My holiday moviegoing was shamefully minimal this year -- with one thing and another, I managed to see only one movie between December 13th and this weekend, which for me is like a record-breaking drought. Happily, I caught up in a big way with these seasonal Ticket Stubs:

* The Family Stone -- Kim and I caught this mediocre flick over at the Loews Fresh Pond, which, like the movie's premise, has been hanging on since the early 80's and looks a bit worse for wear. Family gathers for Christmas and to evaluate oldest son's haughty girlfriend, tribal kookiness is displayed, some bedhopping, tearjerker twist, blah blah. Most of the time, the monumentally overqualified cast (Claire Danes, nooooo!) makes the most of it, but poor editing and an unraveling script eventually slow the pace to a dreadful crawl. Diane Keaton crackles as the saucy matriarch, the only stock character with a little punch -- she throws a fork at one point, and it wakes up the entire picture. The few nifty touches (recreational drugs, disco jukebox tunes in a seedy bar, the deaf/gay brother) are all cribbed from other, better, smaller movies like The Myth of Fingerprints, Home For the Holidays, and Moonlight Mile. If you liked any of those, you might rent this one...or, well, not. Points off for the use of Nutcracker music in a dopey chase sequence; one extra point for Luke Wilson being Luke Wilson. (C-)

* King Kong -- The mighty cinematic behemoth returns, and I'm referring to Peter Jackson, of course. Bringing his childhood favorite to the screen again was obviously a labor of love -- the film glows with the forgotten glamour of the movie palace, and bristles with Jackson's ambivalence about the perils of fame and creative obsession. But that, like so much else, is subtext; looming in the foreground is Kong himself, a wonderfully realized creation, looking like, well, a really big gorilla that they trained to be in this movie. Not once does he seem computerized, and unfortunately that goes for almost every other beastie, of which there are a few too many (take a tip from Nat, go to the restroom when you see the giant bugs approaching!). The unsettlingly brilliant special effects sweep you up in the star-crossed story of a lonely ape and the dreamy, equally lonely lass he falls for. Naomi Watts turns in the first truly believable performance of reacting to nothing but a green screen -- her faraway eyes are like a Bernini sculpture, not the off-kilter staring of certain other screen sirens. Her Ann Darrow is a bit of lovely flotsam on the inexorable tide of the narrative: as all the human men are swept aside and crushed by their own weakness, naivete, or greed, she winds up climbing that stairway to heaven with her soul primate. This is all very interesting to your average grad student, but is it a good movie? Yes....but, it's wayyyy too long, especially the ending, which drags where it should rush to a doomed crescendo. I found some of the bit parts diverting, especially the mysterious, spinoff-worthy Capt. Englehorn; others, not so much (Colin Hanks, adieu). I would only have cut two complete sequences (giant bugs and ice skating) but would have edited many others to make them move more nimbly. How ironic that Jackson made his ape look so realistic while the story moves in a painfully "stop-action" fashion. Fantastic production design and Jack Black's devilish eyebrows can only take you so far, though -- in the end, the audience's patience is exhausted and you leave feeling a tad hollow. Somehow I think if this had been a big summer movie instead of a holiday one, and it thus took itself 5% less seriously, it would've hit the mark. (A-)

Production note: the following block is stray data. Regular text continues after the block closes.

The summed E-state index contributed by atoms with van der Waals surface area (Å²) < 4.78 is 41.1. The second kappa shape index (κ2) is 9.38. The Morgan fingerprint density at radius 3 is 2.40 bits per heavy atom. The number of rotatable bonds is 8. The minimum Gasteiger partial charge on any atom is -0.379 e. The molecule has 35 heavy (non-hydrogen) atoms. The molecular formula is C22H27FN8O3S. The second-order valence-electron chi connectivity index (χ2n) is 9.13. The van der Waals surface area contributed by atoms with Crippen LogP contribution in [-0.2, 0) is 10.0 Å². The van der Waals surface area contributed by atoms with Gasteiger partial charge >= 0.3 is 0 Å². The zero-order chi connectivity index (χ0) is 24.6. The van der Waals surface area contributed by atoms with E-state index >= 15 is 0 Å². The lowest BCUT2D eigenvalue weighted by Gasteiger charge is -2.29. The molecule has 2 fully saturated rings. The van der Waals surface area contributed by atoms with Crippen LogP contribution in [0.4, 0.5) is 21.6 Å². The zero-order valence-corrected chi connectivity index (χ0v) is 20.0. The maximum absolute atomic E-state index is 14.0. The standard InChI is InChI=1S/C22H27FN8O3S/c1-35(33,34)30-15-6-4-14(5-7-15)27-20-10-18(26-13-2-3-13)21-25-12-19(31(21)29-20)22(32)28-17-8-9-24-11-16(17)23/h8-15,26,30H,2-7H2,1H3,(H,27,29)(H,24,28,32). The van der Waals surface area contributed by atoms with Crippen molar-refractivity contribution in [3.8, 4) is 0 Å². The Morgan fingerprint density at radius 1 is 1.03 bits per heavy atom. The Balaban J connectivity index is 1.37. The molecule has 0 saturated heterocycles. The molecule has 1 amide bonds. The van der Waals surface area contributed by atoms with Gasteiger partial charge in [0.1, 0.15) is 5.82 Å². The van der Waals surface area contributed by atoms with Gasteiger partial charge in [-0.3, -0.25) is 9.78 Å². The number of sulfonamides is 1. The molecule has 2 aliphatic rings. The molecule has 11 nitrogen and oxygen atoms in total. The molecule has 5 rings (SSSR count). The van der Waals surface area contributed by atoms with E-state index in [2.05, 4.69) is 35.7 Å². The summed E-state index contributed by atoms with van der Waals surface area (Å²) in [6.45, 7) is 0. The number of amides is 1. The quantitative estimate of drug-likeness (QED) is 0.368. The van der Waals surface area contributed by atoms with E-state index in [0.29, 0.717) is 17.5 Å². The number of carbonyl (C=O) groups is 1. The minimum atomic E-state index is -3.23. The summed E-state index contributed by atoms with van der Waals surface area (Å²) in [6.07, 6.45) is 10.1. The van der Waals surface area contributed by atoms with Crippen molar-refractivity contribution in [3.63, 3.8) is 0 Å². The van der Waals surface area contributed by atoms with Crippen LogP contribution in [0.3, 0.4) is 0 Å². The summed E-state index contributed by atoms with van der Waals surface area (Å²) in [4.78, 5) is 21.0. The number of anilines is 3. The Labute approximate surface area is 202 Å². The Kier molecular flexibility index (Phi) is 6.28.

* The Chronicles of Narnia: The Lion, The Witch & The Wardrobe -- I won't crown a final favorite until I see Brokeback Mountain, but so far this was my best movie experience of "2005." I'm just as surprised as you! I didn't care much for these books as a kid, but this adaptation really takes on a life of its own. I love movies that weave a successful spell, and this is one of them -- but for a few flat notes (sometimes literally, as the score is grating and disruptive in places) the images sing with life and magic, and the child actors are quite compelling too. Four siblings, displaced by the London Blitz, discover a portal to another world in an upstairs bedroom: just this concept alone could be watered down beyond recognition by the wrong director. But surprisingly, the man behind the ever-irreverent Shrek movies takes a careful approach here, getting many details luminously right, adding new sequences almost seamlessly. Maybe it worked for me because I'm not a Narnia purist, but it worked all the same. This film builds rather obviously on the tone and look of the Lord of the Rings trilogy, but then again C.S. Lewis and J.R.R. Tolkien were old friends so what's the harm? The imaginative spark of both writers was their insistence that magic and myth are real in the world, sometimes so real you can zoom in really close up and grab the fur -- this film makes that seem possible, with its supporting cast of astonishing animated animals. Tilda Swinton's eerie characterization of the White Witch adds the shivers on the cake, and cheery Georgie Henley is a perfect little sister Lucy, the embodiment of that belief in magical realism. There are a few clunky action sequences (and judging by the end credits that may be because the special effects were split among several different workshops), and the whole Christian allegory business somehow gets simultaneously soft-pedaled and overcooked, but in the end it's no more moralistic than The Wizard of Oz. The film is at its best in its quiet, captivating details, like the stunning use of silence in the climactic battle, or the surreal flickering of a gaslight in the middle of a snowy forest. Like its source material, this will become a classic. (A)

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